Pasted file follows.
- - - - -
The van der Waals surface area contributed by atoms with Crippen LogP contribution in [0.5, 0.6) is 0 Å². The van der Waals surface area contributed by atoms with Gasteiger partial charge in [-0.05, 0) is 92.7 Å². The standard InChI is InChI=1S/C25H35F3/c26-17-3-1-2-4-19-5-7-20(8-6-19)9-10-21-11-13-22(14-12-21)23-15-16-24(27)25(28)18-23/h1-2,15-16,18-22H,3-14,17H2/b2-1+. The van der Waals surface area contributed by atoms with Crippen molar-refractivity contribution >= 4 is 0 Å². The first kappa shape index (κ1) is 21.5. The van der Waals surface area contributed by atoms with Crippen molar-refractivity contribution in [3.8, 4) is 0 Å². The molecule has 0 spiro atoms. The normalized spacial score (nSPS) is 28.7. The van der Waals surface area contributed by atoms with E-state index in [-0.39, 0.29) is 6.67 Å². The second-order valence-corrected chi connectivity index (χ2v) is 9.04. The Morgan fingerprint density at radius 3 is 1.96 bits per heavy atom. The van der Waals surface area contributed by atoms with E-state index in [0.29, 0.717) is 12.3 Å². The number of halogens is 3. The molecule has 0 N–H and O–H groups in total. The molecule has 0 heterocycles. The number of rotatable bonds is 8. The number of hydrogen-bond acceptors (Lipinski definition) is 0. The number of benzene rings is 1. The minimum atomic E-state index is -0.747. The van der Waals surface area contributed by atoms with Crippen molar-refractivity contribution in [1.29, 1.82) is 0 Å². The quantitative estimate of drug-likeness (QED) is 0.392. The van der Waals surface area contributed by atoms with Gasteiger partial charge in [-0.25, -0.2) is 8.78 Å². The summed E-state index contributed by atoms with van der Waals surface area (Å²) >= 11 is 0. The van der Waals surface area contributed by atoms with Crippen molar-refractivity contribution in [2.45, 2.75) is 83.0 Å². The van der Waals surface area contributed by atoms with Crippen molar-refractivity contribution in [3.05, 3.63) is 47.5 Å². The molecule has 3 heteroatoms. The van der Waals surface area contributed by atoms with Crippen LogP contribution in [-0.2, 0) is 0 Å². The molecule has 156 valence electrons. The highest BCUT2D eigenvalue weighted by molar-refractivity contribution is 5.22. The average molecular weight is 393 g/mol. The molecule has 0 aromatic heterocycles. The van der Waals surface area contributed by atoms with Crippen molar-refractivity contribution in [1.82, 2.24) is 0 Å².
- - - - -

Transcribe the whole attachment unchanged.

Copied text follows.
The van der Waals surface area contributed by atoms with Crippen LogP contribution in [0.5, 0.6) is 0 Å². The van der Waals surface area contributed by atoms with Gasteiger partial charge in [-0.05, 0) is 92.7 Å². The standard InChI is InChI=1S/C25H35F3/c26-17-3-1-2-4-19-5-7-20(8-6-19)9-10-21-11-13-22(14-12-21)23-15-16-24(27)25(28)18-23/h1-2,15-16,18-22H,3-14,17H2/b2-1+. The van der Waals surface area contributed by atoms with Crippen molar-refractivity contribution >= 4 is 0 Å². The first kappa shape index (κ1) is 21.5. The van der Waals surface area contributed by atoms with Crippen molar-refractivity contribution in [3.8, 4) is 0 Å². The molecule has 0 spiro atoms. The normalized spacial score (nSPS) is 28.7. The van der Waals surface area contributed by atoms with E-state index in [-0.39, 0.29) is 6.67 Å². The second-order valence-corrected chi connectivity index (χ2v) is 9.04. The Morgan fingerprint density at radius 3 is 1.96 bits per heavy atom. The van der Waals surface area contributed by atoms with E-state index in [0.29, 0.717) is 12.3 Å². The number of halogens is 3. The molecule has 0 N–H and O–H groups in total. The molecule has 0 heterocycles. The number of rotatable bonds is 8. The number of hydrogen-bond acceptors (Lipinski definition) is 0. The number of benzene rings is 1. The minimum atomic E-state index is -0.747. The van der Waals surface area contributed by atoms with Crippen molar-refractivity contribution in [1.29, 1.82) is 0 Å². The quantitative estimate of drug-likeness (QED) is 0.392. The van der Waals surface area contributed by atoms with Gasteiger partial charge in [-0.25, -0.2) is 8.78 Å². The summed E-state index contributed by atoms with van der Waals surface area (Å²) >= 11 is 0. The van der Waals surface area contributed by atoms with Crippen molar-refractivity contribution in [2.45, 2.75) is 83.0 Å². The van der Waals surface area contributed by atoms with Crippen molar-refractivity contribution in [3.05, 3.63) is 47.5 Å². The molecule has 3 heteroatoms. The van der Waals surface area contributed by atoms with Crippen LogP contribution in [-0.2, 0) is 0 Å². The molecule has 156 valence electrons. The highest BCUT2D eigenvalue weighted by molar-refractivity contribution is 5.22. The average molecular weight is 393 g/mol. The molecule has 0 aromatic heterocycles. The van der Waals surface area contributed by atoms with Crippen molar-refractivity contribution in [1.82, 2.24) is 0 Å².